“People have been focused on poorly ventilated spaces and thinking about airborne transmission over metres or across a room. I’m not saying that doesn’t happen, but I think still the greatest risk of exposure is when you’re close to someone,” Prof Jonathan Reid, director of the University of Bristol’s Aerosol Research Centre and the study’s lead author, was quoted as saying.

“When you move further away, not only is the aerosol diluted down, there’s also less infectious virus because the virus has lost infectivity (as a result of time),” he added.

For the study, researchers from the University of Bristol developed an apparatus that allowed them to generate any number of tiny, virus-containing particles and gently levitate them between two electric rings for anywhere between five seconds to 20 minutes, while tightly controlling the temperature, humidity and UV light intensity of their surroundings, the report said.

They found that the viral particles start to rapidly lose water and dry out when they exit the relatively moist and carbon dioxide-rich conditions of the lungs.
The transition to lower levels of CO2 is associated with a rapid increase in pH – factors which disrupt the virus’s ability to infect human cells. However, the speed at which the particles dry out varies according to the relative humidity of the surrounding air, the report said.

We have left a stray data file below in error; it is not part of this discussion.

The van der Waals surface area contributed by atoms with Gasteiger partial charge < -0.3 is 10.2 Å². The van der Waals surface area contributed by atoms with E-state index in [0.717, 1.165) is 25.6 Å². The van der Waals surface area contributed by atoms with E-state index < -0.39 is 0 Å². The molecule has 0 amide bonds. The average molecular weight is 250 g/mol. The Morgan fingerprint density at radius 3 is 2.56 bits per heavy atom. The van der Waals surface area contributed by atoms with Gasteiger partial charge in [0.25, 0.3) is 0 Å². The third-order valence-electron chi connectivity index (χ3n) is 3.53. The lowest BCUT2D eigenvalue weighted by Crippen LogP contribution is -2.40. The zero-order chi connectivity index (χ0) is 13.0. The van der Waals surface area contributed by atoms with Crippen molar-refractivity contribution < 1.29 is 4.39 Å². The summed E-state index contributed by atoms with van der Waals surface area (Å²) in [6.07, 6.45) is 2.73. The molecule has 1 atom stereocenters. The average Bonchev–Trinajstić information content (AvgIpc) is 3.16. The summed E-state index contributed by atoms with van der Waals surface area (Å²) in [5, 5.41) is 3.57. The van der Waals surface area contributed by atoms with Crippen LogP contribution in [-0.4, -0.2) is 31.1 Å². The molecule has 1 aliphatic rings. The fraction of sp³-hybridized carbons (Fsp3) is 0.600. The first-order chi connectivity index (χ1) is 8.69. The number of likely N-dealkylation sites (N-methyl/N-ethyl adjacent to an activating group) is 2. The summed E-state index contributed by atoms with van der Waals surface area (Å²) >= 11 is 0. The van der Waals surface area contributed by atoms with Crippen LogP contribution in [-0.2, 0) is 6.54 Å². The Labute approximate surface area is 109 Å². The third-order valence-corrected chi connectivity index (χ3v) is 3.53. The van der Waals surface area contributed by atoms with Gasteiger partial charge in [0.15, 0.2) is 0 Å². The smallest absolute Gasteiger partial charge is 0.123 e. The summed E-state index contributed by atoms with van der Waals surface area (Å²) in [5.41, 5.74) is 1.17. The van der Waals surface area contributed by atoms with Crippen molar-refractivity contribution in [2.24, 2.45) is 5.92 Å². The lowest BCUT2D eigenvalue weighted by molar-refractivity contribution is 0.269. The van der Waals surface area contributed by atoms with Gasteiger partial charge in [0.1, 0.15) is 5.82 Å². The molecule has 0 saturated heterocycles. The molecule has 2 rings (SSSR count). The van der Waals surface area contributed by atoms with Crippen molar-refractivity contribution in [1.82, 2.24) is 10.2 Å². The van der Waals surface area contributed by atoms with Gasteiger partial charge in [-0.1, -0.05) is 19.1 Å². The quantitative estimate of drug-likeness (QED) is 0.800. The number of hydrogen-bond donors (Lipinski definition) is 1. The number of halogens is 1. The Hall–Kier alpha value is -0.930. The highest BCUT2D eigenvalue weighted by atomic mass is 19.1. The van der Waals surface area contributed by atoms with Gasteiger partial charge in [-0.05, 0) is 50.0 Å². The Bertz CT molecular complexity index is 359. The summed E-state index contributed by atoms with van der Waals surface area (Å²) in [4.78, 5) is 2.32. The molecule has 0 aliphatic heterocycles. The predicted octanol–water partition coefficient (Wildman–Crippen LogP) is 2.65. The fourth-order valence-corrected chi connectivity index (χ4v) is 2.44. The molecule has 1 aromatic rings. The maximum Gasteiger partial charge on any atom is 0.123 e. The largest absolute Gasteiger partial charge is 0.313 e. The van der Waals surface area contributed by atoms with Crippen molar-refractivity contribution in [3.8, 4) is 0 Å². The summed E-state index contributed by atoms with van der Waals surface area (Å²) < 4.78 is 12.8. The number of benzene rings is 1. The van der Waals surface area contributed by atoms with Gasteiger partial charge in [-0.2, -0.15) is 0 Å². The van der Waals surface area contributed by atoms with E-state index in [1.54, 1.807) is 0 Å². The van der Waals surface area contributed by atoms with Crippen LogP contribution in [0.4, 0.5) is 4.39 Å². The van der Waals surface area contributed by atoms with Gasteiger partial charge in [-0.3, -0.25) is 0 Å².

When this was lower than 50 per cent – similar to the relatively dry air found in many offices – the virus had lost around half of its infectivity within five seconds, after which the decline was slower and more steady, with a further 19 per cent loss over the next five minutes.

At 90 per cent humidity – roughly equivalent to a steam or shower room – the decline in infectivity was more gradual, with 52 per cent of particles remaining infectious after five minutes, dropping to about 10 per cent after 20 minutes, after which there was no difference between the two conditions.
But, the study showed that the temperature of the air made no difference to viral infectivity, contradicting the widely-held belief that viral transmission is lower at high temperatures, the report said.
“It means that if I’m meeting friends for lunch in a pub today, the primary (risk) is likely to be me transmitting it to my friends, or my friends transmitting it to me, rather than it being transmitted from someone on the other side of the room,” said Reid.
This highlights the importance of wearing a mask in situations where people cannot physically distance, he added.